It’s the faces of parents watching their kids take their first steps on ice – something they probably never would have pictured before.
That’s what City of Vaughan Hockey Association (CVHA) President Barry Harte finds most rewarding about being a part of the Vaughan Muslim Hockey program.
The program runs for 20 weeks and offers kids in the Muslim community the opportunity to learn how to skate, instructional skills sessions for first-time skaters, stick handling skills, and scrimmage games.
The idea behind the hockey program first came about when Harte learned of the Ahmadiyya Muslim community when they were raising money for a local Vaughan hospital.
“There was a gentleman involved with it – Asif Khan. I was told maybe reach out to them and create an outreach program to introduce ourselves to their community to see about hockey interest,” Harte said.
“Upon meeting them, I just came up with the thought of running a community event on their property. So, what I chose to do is create a ball hockey event for all the kids within their community.”
The ball hockey event, called “3-on-3 at the Mosque,” included appearances from current Colorado Avalanche forward and 2022 Stanley Cup champion Andrew Cogliano.
Harte shared that the event was well received. However, it was also a way for the Ahmadiyya Muslim community to put their foot through the door and introduce themselves to the community.
Harte would like to see an increase in the number of program participants in the future. Currently, the program has 60 kids throughout the its duration, but Harte would like to see that number grow as things progress.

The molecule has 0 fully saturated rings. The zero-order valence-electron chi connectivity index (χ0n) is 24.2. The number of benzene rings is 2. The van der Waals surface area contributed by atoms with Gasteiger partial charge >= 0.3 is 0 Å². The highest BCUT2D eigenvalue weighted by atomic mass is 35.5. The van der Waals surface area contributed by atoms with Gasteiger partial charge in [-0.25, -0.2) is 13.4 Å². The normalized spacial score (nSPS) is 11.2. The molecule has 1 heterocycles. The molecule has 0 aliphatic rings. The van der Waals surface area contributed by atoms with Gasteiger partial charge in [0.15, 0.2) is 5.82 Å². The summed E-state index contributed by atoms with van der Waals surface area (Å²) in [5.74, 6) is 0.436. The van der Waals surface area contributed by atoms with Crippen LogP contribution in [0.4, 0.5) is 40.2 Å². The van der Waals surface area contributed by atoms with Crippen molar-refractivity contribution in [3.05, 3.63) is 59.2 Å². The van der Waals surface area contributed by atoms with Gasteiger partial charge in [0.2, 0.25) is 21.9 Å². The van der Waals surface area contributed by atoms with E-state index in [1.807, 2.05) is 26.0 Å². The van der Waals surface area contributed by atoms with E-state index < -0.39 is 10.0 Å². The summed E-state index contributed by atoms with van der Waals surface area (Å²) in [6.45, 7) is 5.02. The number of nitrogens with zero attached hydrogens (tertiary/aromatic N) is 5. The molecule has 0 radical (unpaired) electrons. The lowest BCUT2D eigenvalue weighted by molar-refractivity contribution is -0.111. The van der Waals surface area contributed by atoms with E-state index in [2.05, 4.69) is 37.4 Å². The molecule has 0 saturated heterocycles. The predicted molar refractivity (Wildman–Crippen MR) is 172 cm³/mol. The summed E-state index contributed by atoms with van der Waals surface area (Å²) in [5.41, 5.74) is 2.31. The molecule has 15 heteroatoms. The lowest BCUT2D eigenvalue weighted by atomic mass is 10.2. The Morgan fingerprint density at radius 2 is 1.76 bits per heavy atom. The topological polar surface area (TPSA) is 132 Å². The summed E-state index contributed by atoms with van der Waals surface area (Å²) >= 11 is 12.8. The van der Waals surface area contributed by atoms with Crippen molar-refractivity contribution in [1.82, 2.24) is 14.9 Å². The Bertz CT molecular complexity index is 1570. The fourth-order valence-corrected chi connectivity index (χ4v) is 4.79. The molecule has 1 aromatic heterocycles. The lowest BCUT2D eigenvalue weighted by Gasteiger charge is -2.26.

Harte explained they have an open door policy for people who are interested in being involved with the program and are always looking for volunteers.
“One gentleman Faraz Hadi – his kids enrolled in the program, and he was just so pleased with the program and ended up being my liaison with the Ahmadiyya Muslim community,” Harte shared.
“Over the years, you create these relationships and you get more involved or you get graduates from the program or older siblings of kids in the program that want to get involved,” Harte explained. “And fortunately, this is a community group that I’m dealing with, so word travels fast and the appreciation of what we’re trying to do here is a positive thing in itself.”
Faraz Hadi has been a volunteer with the program for three years and says he first got involved with the program when he enrolled his kids.
“Asif was leading at that time with Barry, and that’s when I was introduced to Barry in 2018-2019,” Hadi shared. “And then they asked, ‘hey, can you skate?’ I said, ‘yeah, I can skate.’”
For Haid, it’s all about the reactions from the kids that make his time spent worthwhile.
“My favourite part of the program is working with the kids and then seeing the smile on their faces,” Hadi reflected. “From the beginning, they walk in, they’re super scared on the ice, and then within a few weeks, they’re moving around, and they’re skating.”
Introducing kids to the hockey community and being a part of the program is a privilege for Hadi.
“To get our youth active and be involved in getting them on the ice to play ice hockey… Because for me, it was like, yeah, ice hockey, we can play hockey, but we don’t play ice hockey. That’s just something other people do, kind of thing,” Hadi said. “Either it was out of reach, or it was just not like I said, it was more access, so I think this outreach creates that awareness. And, you get more kids involved and naturally their friends or their cousins want to get involved.”
“I think without the program, I don’t think a lot of these kids would learn to skate or know how to skate. Because, again, it’s not something the parents did or do. That’s one of the key questions the parents asked me. ‘My kid doesn’t know how to skate.’ ‘Can you come to the program?’ I’m like, ‘yeah, don’t worry. Bring him, bring him. That’s the first thing we do. We teach them how to skate.’” Hadi explained.
“I think it’s very valuable to me, it’s part of the Canadian experience. It makes you feel more part of the wider community.”